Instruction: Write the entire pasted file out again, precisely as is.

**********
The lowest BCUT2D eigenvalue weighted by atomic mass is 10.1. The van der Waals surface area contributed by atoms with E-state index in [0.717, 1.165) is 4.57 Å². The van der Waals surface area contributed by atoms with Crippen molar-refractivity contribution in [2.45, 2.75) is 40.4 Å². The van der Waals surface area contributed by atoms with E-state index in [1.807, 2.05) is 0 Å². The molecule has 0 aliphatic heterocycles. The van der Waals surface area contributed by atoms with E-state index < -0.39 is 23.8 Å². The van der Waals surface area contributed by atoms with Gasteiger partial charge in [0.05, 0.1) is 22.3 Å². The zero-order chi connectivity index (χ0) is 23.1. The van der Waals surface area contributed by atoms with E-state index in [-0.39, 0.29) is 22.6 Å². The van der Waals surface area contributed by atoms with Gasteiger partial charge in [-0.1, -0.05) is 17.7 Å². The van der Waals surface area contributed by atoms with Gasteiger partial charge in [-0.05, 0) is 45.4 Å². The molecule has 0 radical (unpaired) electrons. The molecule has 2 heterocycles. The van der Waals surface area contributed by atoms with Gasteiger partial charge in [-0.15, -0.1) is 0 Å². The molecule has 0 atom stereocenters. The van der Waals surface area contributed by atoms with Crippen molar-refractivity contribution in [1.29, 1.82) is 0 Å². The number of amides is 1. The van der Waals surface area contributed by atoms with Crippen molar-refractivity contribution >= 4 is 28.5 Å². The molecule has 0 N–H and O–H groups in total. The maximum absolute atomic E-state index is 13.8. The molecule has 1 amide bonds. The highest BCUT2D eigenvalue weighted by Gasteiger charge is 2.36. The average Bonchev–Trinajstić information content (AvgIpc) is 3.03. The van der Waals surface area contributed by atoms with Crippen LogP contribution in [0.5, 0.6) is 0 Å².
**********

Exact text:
The lowest BCUT2D eigenvalue weighted by atomic mass is 10.1. The van der Waals surface area contributed by atoms with E-state index in [0.717, 1.165) is 4.57 Å². The van der Waals surface area contributed by atoms with Crippen molar-refractivity contribution in [2.45, 2.75) is 40.4 Å². The van der Waals surface area contributed by atoms with E-state index in [1.807, 2.05) is 0 Å². The molecule has 0 aliphatic heterocycles. The van der Waals surface area contributed by atoms with E-state index < -0.39 is 23.8 Å². The van der Waals surface area contributed by atoms with Gasteiger partial charge in [0.05, 0.1) is 22.3 Å². The zero-order chi connectivity index (χ0) is 23.1. The van der Waals surface area contributed by atoms with E-state index in [-0.39, 0.29) is 22.6 Å². The van der Waals surface area contributed by atoms with Gasteiger partial charge in [-0.1, -0.05) is 17.7 Å². The van der Waals surface area contributed by atoms with Gasteiger partial charge in [-0.05, 0) is 45.4 Å². The molecule has 0 radical (unpaired) electrons. The molecule has 2 heterocycles. The van der Waals surface area contributed by atoms with Gasteiger partial charge in [-0.15, -0.1) is 0 Å². The molecule has 0 atom stereocenters. The van der Waals surface area contributed by atoms with Crippen molar-refractivity contribution in [1.29, 1.82) is 0 Å². The number of amides is 1. The van der Waals surface area contributed by atoms with Crippen molar-refractivity contribution >= 4 is 28.5 Å². The molecule has 0 N–H and O–H groups in total. The maximum absolute atomic E-state index is 13.8. The molecule has 1 amide bonds. The highest BCUT2D eigenvalue weighted by Gasteiger charge is 2.36. The average Bonchev–Trinajstić information content (AvgIpc) is 3.03. The van der Waals surface area contributed by atoms with Crippen LogP contribution in [0.5, 0.6) is 0 Å².